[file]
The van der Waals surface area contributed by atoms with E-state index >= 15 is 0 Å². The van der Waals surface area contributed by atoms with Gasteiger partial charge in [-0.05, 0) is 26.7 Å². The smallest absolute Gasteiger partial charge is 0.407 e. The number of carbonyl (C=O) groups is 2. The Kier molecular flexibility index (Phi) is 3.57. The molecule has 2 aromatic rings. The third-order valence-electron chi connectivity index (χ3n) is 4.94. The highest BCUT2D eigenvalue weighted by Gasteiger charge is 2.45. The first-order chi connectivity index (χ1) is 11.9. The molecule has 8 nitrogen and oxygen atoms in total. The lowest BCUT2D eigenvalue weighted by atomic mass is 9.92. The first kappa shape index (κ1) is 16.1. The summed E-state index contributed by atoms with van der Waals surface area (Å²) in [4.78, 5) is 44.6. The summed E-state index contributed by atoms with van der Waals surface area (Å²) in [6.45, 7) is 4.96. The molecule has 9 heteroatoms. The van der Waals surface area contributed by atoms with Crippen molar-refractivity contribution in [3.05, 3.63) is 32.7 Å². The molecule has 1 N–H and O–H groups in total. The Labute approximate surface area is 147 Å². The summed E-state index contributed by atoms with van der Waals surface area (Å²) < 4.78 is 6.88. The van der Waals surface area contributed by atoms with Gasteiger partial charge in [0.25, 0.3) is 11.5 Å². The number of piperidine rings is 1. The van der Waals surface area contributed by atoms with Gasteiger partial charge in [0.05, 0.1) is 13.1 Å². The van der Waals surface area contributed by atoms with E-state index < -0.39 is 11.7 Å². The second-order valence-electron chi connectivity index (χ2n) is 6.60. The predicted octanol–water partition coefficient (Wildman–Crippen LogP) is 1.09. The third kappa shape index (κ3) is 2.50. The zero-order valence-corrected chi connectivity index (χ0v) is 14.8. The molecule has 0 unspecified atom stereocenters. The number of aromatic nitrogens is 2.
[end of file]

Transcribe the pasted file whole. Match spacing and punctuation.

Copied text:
The van der Waals surface area contributed by atoms with E-state index >= 15 is 0 Å². The van der Waals surface area contributed by atoms with Gasteiger partial charge in [-0.05, 0) is 26.7 Å². The smallest absolute Gasteiger partial charge is 0.407 e. The number of carbonyl (C=O) groups is 2. The Kier molecular flexibility index (Phi) is 3.57. The molecule has 2 aromatic rings. The third-order valence-electron chi connectivity index (χ3n) is 4.94. The highest BCUT2D eigenvalue weighted by Gasteiger charge is 2.45. The first-order chi connectivity index (χ1) is 11.9. The molecule has 8 nitrogen and oxygen atoms in total. The lowest BCUT2D eigenvalue weighted by atomic mass is 9.92. The first kappa shape index (κ1) is 16.1. The summed E-state index contributed by atoms with van der Waals surface area (Å²) in [4.78, 5) is 44.6. The summed E-state index contributed by atoms with van der Waals surface area (Å²) in [6.45, 7) is 4.96. The molecule has 9 heteroatoms. The van der Waals surface area contributed by atoms with Crippen molar-refractivity contribution in [3.05, 3.63) is 32.7 Å². The molecule has 1 N–H and O–H groups in total. The Labute approximate surface area is 147 Å². The summed E-state index contributed by atoms with van der Waals surface area (Å²) < 4.78 is 6.88. The van der Waals surface area contributed by atoms with Gasteiger partial charge in [0.25, 0.3) is 11.5 Å². The number of piperidine rings is 1. The van der Waals surface area contributed by atoms with Gasteiger partial charge in [0.05, 0.1) is 13.1 Å². The van der Waals surface area contributed by atoms with E-state index < -0.39 is 11.7 Å². The second-order valence-electron chi connectivity index (χ2n) is 6.60. The predicted octanol–water partition coefficient (Wildman–Crippen LogP) is 1.09. The third kappa shape index (κ3) is 2.50. The zero-order valence-corrected chi connectivity index (χ0v) is 14.8. The molecule has 0 unspecified atom stereocenters. The number of aromatic nitrogens is 2.